I would not have been able to participate in CHELab if it had not been for my statistics professor, Bethany Van Vleet. She helped me embrace a growth mindset of “I don’t know how to do this — yet.” I am by no means a statistician, but I feel confident to be able to apply to graduate school in the field of public health, which requires a strong understanding of statistics.
The final lesson an ASU professor has taught me is to communicate enthusiasm in all things that you do. Dr. Mary Ann McHugh did an amazing job at conveying a zeal for understanding communication concepts and theory while also making her students feel welcome and engaged in an online platform where you sometimes feel unnoticed.
Q: What’s the best piece of advice you’d give to those still in school?
A: Connect into the many resources that ASU offers. Take the chance and apply for an undergrad intern/research position. Check out Sun Devil Sync. There are so many opportunities to connect with other people from around the world. I have a conversational partner in Japan; I have mentored online students from all over the country; and I have loved participating in an online sorority.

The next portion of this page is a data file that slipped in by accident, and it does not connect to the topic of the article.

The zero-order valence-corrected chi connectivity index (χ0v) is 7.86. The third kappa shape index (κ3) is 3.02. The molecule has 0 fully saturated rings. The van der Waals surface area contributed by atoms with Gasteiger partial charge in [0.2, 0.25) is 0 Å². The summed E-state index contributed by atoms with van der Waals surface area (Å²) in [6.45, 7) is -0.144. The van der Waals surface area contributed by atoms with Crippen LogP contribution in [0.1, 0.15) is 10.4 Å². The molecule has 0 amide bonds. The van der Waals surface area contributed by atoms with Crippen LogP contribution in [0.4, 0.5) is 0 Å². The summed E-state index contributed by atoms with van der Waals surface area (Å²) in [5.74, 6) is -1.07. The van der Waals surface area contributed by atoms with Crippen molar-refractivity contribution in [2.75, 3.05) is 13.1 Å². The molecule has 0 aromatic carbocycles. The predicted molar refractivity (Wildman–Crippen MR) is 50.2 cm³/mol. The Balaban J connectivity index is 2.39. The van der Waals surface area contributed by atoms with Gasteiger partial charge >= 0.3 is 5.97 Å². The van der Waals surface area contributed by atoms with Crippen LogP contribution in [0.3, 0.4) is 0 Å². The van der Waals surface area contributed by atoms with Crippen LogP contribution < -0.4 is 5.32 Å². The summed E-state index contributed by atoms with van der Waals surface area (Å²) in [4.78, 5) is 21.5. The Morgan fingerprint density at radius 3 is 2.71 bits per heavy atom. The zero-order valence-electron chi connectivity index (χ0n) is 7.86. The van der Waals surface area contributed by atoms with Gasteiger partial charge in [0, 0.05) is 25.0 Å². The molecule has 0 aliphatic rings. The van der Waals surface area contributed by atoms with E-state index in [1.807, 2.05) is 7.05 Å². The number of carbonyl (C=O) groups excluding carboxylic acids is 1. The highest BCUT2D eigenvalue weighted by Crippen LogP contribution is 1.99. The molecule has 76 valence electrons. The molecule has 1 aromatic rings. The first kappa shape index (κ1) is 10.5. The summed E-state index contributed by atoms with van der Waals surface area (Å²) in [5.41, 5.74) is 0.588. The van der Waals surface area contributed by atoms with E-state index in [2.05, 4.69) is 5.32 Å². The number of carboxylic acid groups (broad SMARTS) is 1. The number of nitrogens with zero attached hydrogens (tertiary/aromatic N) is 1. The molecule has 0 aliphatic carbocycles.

Also, don’t give up! There are days that are going to be so hard that you may want to lay your head down and cry. It is okay to be in that mental space for a short time, but after a while lift your head up and tell yourself, “I can do this.” Then, on the days when you nail a test or paper, celebrate your accomplishment. You did it! Take the wins and the losses and know that you are changing your future for you.
Q: What was your favorite location for power studying?
A: I created a study space in my room. I am the type of person who needs a quiet space to be able to concentrate. I have a few plants near my desk, a clock set to Arizona time, inspirational sayings, and pictures that make me happy. One of my new favorite pictures is a pensive photo of a dingo sitting on the beach in K’gari, Australia, looking out at the Pacific Ocean. My dingo friend reminds me that, no matter where you are, you can always look out to the world to see what might be in store for your future.
Q: What are your plans after graduation?
A: I plan to apply to graduate school for global health or global environmental health. My end goal is to work in the NGO public health space regarding health disparities relating to environmental determinants.
Q: If someone gave you $40 million to solve one problem on our planet, what would you tackle?
A: I would jump headlong into WASH — water, sanitation and hygiene — research and programming. Women and children are most significantly affected by access to clean, safe water.